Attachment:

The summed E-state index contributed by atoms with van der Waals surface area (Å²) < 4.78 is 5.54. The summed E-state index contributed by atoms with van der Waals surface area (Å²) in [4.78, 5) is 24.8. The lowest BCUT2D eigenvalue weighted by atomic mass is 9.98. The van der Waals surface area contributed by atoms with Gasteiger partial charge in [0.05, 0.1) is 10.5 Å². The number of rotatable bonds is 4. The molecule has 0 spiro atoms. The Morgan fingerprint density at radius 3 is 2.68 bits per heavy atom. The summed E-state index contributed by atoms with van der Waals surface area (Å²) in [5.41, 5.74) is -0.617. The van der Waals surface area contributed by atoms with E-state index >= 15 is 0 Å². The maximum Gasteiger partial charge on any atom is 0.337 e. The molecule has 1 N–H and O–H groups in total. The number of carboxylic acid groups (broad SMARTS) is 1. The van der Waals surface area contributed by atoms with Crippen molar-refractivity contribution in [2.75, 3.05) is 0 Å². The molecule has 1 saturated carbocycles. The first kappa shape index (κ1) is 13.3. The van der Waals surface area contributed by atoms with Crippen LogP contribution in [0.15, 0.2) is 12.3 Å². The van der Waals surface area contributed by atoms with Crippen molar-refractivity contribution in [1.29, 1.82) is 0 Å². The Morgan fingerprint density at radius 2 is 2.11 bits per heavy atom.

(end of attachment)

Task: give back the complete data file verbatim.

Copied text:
The summed E-state index contributed by atoms with van der Waals surface area (Å²) < 4.78 is 5.54. The summed E-state index contributed by atoms with van der Waals surface area (Å²) in [4.78, 5) is 24.8. The lowest BCUT2D eigenvalue weighted by atomic mass is 9.98. The van der Waals surface area contributed by atoms with Gasteiger partial charge in [0.05, 0.1) is 10.5 Å². The number of rotatable bonds is 4. The molecule has 0 spiro atoms. The Morgan fingerprint density at radius 3 is 2.68 bits per heavy atom. The summed E-state index contributed by atoms with van der Waals surface area (Å²) in [5.41, 5.74) is -0.617. The van der Waals surface area contributed by atoms with E-state index >= 15 is 0 Å². The maximum Gasteiger partial charge on any atom is 0.337 e. The molecule has 1 N–H and O–H groups in total. The number of carboxylic acid groups (broad SMARTS) is 1. The van der Waals surface area contributed by atoms with Crippen molar-refractivity contribution in [2.75, 3.05) is 0 Å². The molecule has 1 saturated carbocycles. The first kappa shape index (κ1) is 13.3. The van der Waals surface area contributed by atoms with Crippen LogP contribution in [0.15, 0.2) is 12.3 Å². The van der Waals surface area contributed by atoms with Crippen molar-refractivity contribution in [1.29, 1.82) is 0 Å². The Morgan fingerprint density at radius 2 is 2.11 bits per heavy atom.